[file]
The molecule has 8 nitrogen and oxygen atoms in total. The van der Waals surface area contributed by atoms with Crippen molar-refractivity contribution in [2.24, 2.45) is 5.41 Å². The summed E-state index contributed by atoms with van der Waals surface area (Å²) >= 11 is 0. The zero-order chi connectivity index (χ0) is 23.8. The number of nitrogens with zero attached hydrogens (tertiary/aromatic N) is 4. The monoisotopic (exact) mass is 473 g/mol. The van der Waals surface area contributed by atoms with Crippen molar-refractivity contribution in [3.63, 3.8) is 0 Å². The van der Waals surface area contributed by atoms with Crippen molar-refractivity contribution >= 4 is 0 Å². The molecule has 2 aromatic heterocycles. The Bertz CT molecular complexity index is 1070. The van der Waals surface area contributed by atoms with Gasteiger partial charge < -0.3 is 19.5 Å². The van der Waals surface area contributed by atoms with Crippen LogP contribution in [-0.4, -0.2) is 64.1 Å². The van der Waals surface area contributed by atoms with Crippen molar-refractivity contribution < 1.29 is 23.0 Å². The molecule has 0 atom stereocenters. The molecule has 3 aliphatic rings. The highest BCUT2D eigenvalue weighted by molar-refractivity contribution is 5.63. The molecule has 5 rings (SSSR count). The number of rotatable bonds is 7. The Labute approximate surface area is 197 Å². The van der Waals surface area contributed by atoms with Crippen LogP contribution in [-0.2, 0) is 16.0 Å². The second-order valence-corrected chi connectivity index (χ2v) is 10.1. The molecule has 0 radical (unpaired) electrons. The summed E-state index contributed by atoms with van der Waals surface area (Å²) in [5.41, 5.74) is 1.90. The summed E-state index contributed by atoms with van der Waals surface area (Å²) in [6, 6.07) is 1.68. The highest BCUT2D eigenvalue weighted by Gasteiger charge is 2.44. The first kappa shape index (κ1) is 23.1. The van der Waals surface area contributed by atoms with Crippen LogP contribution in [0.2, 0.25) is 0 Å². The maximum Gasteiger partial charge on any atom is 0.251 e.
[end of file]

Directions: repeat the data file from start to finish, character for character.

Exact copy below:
The molecule has 8 nitrogen and oxygen atoms in total. The van der Waals surface area contributed by atoms with Crippen molar-refractivity contribution in [2.24, 2.45) is 5.41 Å². The summed E-state index contributed by atoms with van der Waals surface area (Å²) >= 11 is 0. The zero-order chi connectivity index (χ0) is 23.8. The number of nitrogens with zero attached hydrogens (tertiary/aromatic N) is 4. The monoisotopic (exact) mass is 473 g/mol. The van der Waals surface area contributed by atoms with Crippen molar-refractivity contribution in [3.63, 3.8) is 0 Å². The van der Waals surface area contributed by atoms with Crippen molar-refractivity contribution >= 4 is 0 Å². The molecule has 2 aromatic heterocycles. The Bertz CT molecular complexity index is 1070. The van der Waals surface area contributed by atoms with Gasteiger partial charge < -0.3 is 19.5 Å². The van der Waals surface area contributed by atoms with Crippen LogP contribution in [-0.4, -0.2) is 64.1 Å². The van der Waals surface area contributed by atoms with Crippen molar-refractivity contribution < 1.29 is 23.0 Å². The molecule has 0 atom stereocenters. The molecule has 3 aliphatic rings. The highest BCUT2D eigenvalue weighted by molar-refractivity contribution is 5.63. The molecule has 5 rings (SSSR count). The number of rotatable bonds is 7. The Labute approximate surface area is 197 Å². The van der Waals surface area contributed by atoms with Crippen LogP contribution in [-0.2, 0) is 16.0 Å². The second-order valence-corrected chi connectivity index (χ2v) is 10.1. The molecule has 0 radical (unpaired) electrons. The summed E-state index contributed by atoms with van der Waals surface area (Å²) in [5.41, 5.74) is 1.90. The summed E-state index contributed by atoms with van der Waals surface area (Å²) in [6, 6.07) is 1.68. The highest BCUT2D eigenvalue weighted by Gasteiger charge is 2.44. The first kappa shape index (κ1) is 23.1. The van der Waals surface area contributed by atoms with Crippen LogP contribution in [0.2, 0.25) is 0 Å². The maximum Gasteiger partial charge on any atom is 0.251 e.